Regulators’ impact on ag lenders

Regulators’ impact on ag lenders

The great commodity super cycle is now unraveling and the economic reset is in place. The length and duration of the reset is unknown, but global economic forces, oil and the strong dollar, are major headwinds currently devaluing commodity prices. Globally, financial stress is growing. Areas of the oil industry are beset by massive layoffs, credit-rating firms downgraded some commodity companies due to falling profits, and the energy and natural resource industries are on the defense. 

As beneficiary of the great commodity super cycle, the agriculture industry now feels the weight of reduced economic expectations. The grain industry was the first to experience the impact of the reset, but now effects are expanding into the livestock sector including hogs, dairy, and those producers with animal feedlots. The wildcard in this economic reset will not be your lender, the agribusiness industry, or government response; it is the regulator. Yes, the regulators that oversee the economic and financial health of over 6,000 banks and approximately 75 Farm Credit Associations and others will determine a great deal of what is yet to come in this reset. Notably, these associations and institutions extend a large amount of credit to the agriculture industry.

Like many others in the industry, regulators are readying for headlines and stories of economic stress within various commodity groups. Their reaction to these headlines, however, will largely determine the ability of an individual producer or agribusiness to successfully obtain credit.

In general, many balance sheets of U.S. producers exhibit  strong equity. Still, much is locked up in non-liquid assets, such as land. The real impact of the regulator will be seen in your lender’s flexibility to extend operating credit. In other words, several factors, if present in a lender’s portfolio, could prompt a regulator to restrict or deny that lender’s ability to grant credit.  Such factors could be negative profit margins, insufficient debt coverage ratios, less than timely payments, or exceeding debt covenants, even if established during the more favorable economic times of the super cycle. In such cases, the lender’s flexibility may be removed and credit denied.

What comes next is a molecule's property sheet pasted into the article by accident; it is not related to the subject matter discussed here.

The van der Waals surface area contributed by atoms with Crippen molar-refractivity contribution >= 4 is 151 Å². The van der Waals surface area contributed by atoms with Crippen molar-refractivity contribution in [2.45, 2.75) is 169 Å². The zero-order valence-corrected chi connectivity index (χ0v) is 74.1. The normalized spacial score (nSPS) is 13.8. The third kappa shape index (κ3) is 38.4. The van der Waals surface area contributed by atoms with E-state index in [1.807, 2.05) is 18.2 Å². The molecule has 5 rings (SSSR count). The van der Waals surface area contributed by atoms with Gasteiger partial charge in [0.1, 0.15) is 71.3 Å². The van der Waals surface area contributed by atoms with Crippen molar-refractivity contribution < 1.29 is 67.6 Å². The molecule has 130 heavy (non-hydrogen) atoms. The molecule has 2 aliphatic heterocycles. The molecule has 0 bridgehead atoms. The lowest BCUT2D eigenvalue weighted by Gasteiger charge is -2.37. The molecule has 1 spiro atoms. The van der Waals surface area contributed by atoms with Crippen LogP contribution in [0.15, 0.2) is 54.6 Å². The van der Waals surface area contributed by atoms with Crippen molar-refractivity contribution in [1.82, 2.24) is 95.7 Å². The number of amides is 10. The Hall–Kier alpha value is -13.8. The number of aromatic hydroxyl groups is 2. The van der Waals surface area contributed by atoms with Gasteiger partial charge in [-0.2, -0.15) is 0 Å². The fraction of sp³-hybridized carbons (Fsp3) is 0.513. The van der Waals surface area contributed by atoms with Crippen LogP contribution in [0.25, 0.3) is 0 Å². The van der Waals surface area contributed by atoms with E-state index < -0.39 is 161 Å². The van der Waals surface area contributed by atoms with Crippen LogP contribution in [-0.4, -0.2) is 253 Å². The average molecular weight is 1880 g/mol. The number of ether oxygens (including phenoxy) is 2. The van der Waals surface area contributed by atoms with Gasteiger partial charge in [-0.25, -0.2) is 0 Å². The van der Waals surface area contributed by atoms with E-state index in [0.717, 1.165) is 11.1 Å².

Recently, one of my lending students in the online Farm Credit University course asked me, “Do you see stricter regulations on lenders impacting flexibility to make agriculture loans?” The answer is yes! As a producer, it is critical to get your financials and family living accounts in order and then, work closely with your agricultural lender to magnify your positive trends and build a strong case for obtaining credit. 

Remember, in defense of the regulators, they have an important role to preserve the safety and soundness of our financial system. Like agriculture, many industries are globally interconnected and play an integral role in economics. A disaster in one sector can easily and quickly trigger others with a waterfall effect, as we have seen. My major concern is an overreaction because the financial sector faces extreme change internally as well as economic volatility across the globe. In order to successfully obtain credit, good financials are your road map and vehicle. Be proactive in highlighting the trends in your business over time. Arm yourself with thorough, accurate, financial information and work with your lender to explain variances. Today, the old adage still applies, “the best defense is a good offense!” 

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